Teaching in Asia Profile: Kristina Sherman
Name: Kristina Sherman, CSB Alumna '06
School: Southwest University 西南大学
City, Country: Beibei, Chongqing P.R. China
Major/Minor: Liberal Studies/ Asian Studies
Email: [email protected]
How did you decide to teach in Asia? After studying abroad in Beibei I knew I wanted to go back to China and experience the culture again. One short semester was not enough. Teaching was the best option for me to go there and live after graduation. It also allows me to study the Chinese language.
How is your program designed (how often do you teach, living arrangements, what is your daily schedule)? Every week I teach 9 classes (each 80 minutes). I teach post-graduate non-english major classes. Each class is two 40 minute periods. I teach from 8 until 12 Monday thru Thursday with an hour break in the middle. On Friday I teach one class at 8 for 80 minutes. Most days I go to eat with students or other foreign teachers on campus. Most of us live in the same apartment building off campus. Although we live in the same building we all have our own rooms that have a bedroom, living room, wash room and small kitchen. The apartment comes with all the basic furniture you need, including a bed, desk, chair and computer. It is very comfortable and safe. In the afternoon when I am free I spend my time reading, studying Chinese, exercising, and enjoying the community and small city atmosphere while shopping or walking around campus. Life is very slow and simple in Beibei, but that is one of the things I love most about it here.
Describe a memorable experience in the classroom: Where do I even begin. This is my second year of teaching for Southwest University. Last year I taught at the attached middle school, while this year I teach in the post-graduate department. The two experiences are completely different but wonderful. Some of the most memorable experiences happen outside of the classroom while interacting with students. But in the classroom, I always enjoy giving my students an open ended task and watching their ideas grow from that. For example, recently I gave my students different situations (ie: witness a robbery). Then I tell the students to create a dialogue and skit based on the situation. It is always so interesting to see what they come up with and how the situation develops in their groups. Some of the skits are quite memorable. But any day that both myself and my students are laughing, and learning is memorable.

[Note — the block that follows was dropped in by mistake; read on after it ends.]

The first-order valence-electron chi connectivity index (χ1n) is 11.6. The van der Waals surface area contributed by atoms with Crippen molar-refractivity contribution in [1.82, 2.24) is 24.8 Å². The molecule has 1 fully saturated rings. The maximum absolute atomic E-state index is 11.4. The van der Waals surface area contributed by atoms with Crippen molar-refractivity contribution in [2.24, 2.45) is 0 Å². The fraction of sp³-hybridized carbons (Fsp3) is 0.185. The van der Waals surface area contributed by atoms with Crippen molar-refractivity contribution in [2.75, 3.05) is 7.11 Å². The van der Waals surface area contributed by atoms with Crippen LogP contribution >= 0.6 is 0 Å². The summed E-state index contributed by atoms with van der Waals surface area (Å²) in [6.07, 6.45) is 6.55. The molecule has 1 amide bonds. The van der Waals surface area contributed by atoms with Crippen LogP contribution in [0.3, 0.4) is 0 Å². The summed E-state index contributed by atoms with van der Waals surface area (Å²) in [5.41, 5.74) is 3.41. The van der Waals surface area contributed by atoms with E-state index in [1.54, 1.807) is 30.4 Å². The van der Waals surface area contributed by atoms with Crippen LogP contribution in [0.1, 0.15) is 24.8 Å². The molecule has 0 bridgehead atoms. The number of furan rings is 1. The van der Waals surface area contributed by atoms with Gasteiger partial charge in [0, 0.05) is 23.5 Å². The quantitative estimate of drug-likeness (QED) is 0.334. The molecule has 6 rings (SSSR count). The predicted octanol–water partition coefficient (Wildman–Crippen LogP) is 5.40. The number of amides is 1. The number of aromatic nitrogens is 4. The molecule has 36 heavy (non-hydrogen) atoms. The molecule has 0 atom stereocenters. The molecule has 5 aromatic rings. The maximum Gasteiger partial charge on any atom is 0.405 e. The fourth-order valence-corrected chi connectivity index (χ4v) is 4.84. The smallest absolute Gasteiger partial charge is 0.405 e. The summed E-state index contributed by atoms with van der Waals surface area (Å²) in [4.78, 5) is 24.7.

What advice do you have for students who are considering teaching in Asia? Do it! At first Asia feels like a distant land and so foreign, but it is completely worth the experience. It is challenging, rewarding and everyday you learn something about China, America and yourself. It is a great opportunity to grow and figure out what avenue is next in your life while creating lifelong friends and memories. Don't worry about having experience or teaching too much, everyone teaches Oral English differently and you will figure that out along the way. I still am continuing to learn which lessons work and don't work. Most importantly if you care and work hard to help even a handful of students improve english while here it will be worthwhile.
What should underclassmen be doing now to prepare for a career in Asia? The biggest thing you can do is prepare yourself individually. Make yourself marketable for a career in Asia be it studying an Asian language, history, culture or business. Asia is the land of opportunities. Although teaching is a likely occupation, there are endless other avenues to explore. Make connections, talk to people and companies who might have their foot in Asia already, and just dive in. Living here and teaching can develop into opportunities and occupations you may have never foreseen.